The European Journal of Development Research

, Volume 22, Issue 4, pp 529–545 | Cite as

Rethinking the Impact of Microfinance in Africa: ‘Business Change’ or Social Emancipation

  • Leo de Haan
  • Alfred Lakwo
Original Article

Abstract

This article questions received wisdom that the benefits of microfinance start with poverty reduction and are subsequently followed by social emancipation. Taking the case of Uganda and by using a consensual people-centred relevance test to assess the impact of microfinance on poverty alleviation, microfinance is shown not to improve the well-being of microfinance clients much, with only marginal well-being gains achieved by clients. However, a subsequent (gender) power relations analysis reveals that in spite of these marginal well-being gains, women clients achieved more emancipation. The article therefore calls for a rethinking of the microfinance outreach campaign in Africa, and of the controversy between the adoption of a business or welfarist approach to microfinance, suggesting that social emancipation should be pursued in its own right rather than waiting for poverty reduction to occur first.

Cet article remet en question l’idée préconçue selon laquelle les bénéfices de la micro-finance consistent tout d’abord en une réduction de la pauvreté, suite à laquelle s’opère une émancipation sociale. En se basant sur le cas de l’Ouganda, et en utilisant un test de pertinence consensuel qui se focalise sur les individus afin d’évaluer l’impact de la micro-finance sur l’atténuation de la pauvreté, cet article montre que les projets de micro-finance n’améliorent pas énormément le bien-être des clients, leurs gains de bien-être étant marginaux. Cependant, une analyse plus récente des rapports de genre révèle que malgré la faiblesse des gains de bien-être, les femmes clientes de micro-finance parviennent à s’émanciper davantage que les femmes non-clientes. Cet article propose donc de réexaminer la campagne d’information sur le micro-crédit en Afrique ainsi que la controverse entre l’adoption d’une approche welfariste ou commerciale à la micro-finance, suggérant que l’émancipation sociale devrait être un objectif à part entière et non pas dépendant d’une réduction préalable de la pauvreté.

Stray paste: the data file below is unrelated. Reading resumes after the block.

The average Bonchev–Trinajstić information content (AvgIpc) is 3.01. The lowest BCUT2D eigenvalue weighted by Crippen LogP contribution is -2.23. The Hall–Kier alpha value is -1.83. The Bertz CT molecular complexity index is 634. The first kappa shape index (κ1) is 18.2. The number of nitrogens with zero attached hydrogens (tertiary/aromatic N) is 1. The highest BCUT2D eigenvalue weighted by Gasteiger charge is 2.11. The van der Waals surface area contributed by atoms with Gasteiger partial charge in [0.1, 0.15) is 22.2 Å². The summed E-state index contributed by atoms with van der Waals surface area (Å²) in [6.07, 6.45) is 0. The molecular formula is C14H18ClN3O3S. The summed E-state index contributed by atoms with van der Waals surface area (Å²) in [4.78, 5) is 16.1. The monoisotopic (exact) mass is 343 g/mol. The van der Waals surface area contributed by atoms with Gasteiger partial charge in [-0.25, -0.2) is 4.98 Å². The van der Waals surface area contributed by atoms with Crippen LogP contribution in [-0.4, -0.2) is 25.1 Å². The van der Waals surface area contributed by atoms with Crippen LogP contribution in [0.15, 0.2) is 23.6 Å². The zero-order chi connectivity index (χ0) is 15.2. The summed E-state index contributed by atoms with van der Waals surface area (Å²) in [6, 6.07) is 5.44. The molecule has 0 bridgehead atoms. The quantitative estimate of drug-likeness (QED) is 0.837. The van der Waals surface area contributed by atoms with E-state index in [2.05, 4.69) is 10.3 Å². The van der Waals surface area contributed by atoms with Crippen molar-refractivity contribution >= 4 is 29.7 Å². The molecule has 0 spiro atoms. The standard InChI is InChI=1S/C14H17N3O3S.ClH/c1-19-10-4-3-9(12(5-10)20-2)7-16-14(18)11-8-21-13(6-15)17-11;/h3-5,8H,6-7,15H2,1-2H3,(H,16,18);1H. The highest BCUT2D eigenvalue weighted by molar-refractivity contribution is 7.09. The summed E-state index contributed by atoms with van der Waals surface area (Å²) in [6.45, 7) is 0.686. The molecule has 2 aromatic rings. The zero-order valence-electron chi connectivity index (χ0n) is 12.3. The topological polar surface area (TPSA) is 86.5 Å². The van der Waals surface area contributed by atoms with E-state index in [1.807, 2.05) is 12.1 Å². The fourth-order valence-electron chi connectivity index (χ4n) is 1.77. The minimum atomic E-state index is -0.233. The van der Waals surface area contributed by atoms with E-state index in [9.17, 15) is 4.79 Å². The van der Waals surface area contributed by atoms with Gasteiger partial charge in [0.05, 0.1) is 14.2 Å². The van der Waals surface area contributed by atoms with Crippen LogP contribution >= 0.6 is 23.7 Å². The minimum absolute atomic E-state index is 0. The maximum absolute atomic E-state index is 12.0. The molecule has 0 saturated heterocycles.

Keywords

microfinance livelihoods gender poverty alleviation Uganda 

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Copyright information

© European Association of Development Research and Training Institutes 2010

Authors and Affiliations

  • Leo de Haan
    • 1
  • Alfred Lakwo
    • 2
  1. 1.Institute of Social Studies – Erasmus University RotterdamThe Hague.
  2. 2.Uganda Martyrs University – Institute of Ethics and Development StudiesNkozi

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